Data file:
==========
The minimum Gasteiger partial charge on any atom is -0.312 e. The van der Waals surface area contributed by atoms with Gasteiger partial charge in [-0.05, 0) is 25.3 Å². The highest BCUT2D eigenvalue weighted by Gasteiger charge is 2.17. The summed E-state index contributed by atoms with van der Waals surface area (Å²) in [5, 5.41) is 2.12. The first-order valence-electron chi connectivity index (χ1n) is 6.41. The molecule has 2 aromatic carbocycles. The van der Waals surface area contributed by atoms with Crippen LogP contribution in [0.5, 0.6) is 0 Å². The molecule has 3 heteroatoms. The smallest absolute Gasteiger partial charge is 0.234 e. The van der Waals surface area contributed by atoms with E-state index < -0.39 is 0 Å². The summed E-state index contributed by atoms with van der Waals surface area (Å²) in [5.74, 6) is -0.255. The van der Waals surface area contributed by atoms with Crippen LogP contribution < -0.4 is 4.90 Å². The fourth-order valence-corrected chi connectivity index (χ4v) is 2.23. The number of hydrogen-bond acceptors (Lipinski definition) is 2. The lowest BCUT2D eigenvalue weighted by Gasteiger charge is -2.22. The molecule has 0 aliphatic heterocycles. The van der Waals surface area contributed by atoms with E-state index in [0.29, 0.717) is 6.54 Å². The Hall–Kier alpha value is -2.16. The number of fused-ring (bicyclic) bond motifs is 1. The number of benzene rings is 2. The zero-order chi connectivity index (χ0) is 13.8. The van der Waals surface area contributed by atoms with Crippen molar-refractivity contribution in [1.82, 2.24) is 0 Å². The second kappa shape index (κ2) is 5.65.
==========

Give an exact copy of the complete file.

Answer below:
The minimum Gasteiger partial charge on any atom is -0.312 e. The van der Waals surface area contributed by atoms with Gasteiger partial charge in [-0.05, 0) is 25.3 Å². The highest BCUT2D eigenvalue weighted by Gasteiger charge is 2.17. The summed E-state index contributed by atoms with van der Waals surface area (Å²) in [5, 5.41) is 2.12. The first-order valence-electron chi connectivity index (χ1n) is 6.41. The molecule has 2 aromatic carbocycles. The van der Waals surface area contributed by atoms with Crippen LogP contribution in [0.5, 0.6) is 0 Å². The molecule has 3 heteroatoms. The smallest absolute Gasteiger partial charge is 0.234 e. The van der Waals surface area contributed by atoms with E-state index < -0.39 is 0 Å². The summed E-state index contributed by atoms with van der Waals surface area (Å²) in [5.74, 6) is -0.255. The van der Waals surface area contributed by atoms with Crippen LogP contribution < -0.4 is 4.90 Å². The fourth-order valence-corrected chi connectivity index (χ4v) is 2.23. The number of hydrogen-bond acceptors (Lipinski definition) is 2. The lowest BCUT2D eigenvalue weighted by Gasteiger charge is -2.22. The molecule has 0 aliphatic heterocycles. The van der Waals surface area contributed by atoms with E-state index in [0.29, 0.717) is 6.54 Å². The Hall–Kier alpha value is -2.16. The number of fused-ring (bicyclic) bond motifs is 1. The number of benzene rings is 2. The zero-order chi connectivity index (χ0) is 13.8. The van der Waals surface area contributed by atoms with Crippen molar-refractivity contribution in [1.82, 2.24) is 0 Å². The second kappa shape index (κ2) is 5.65.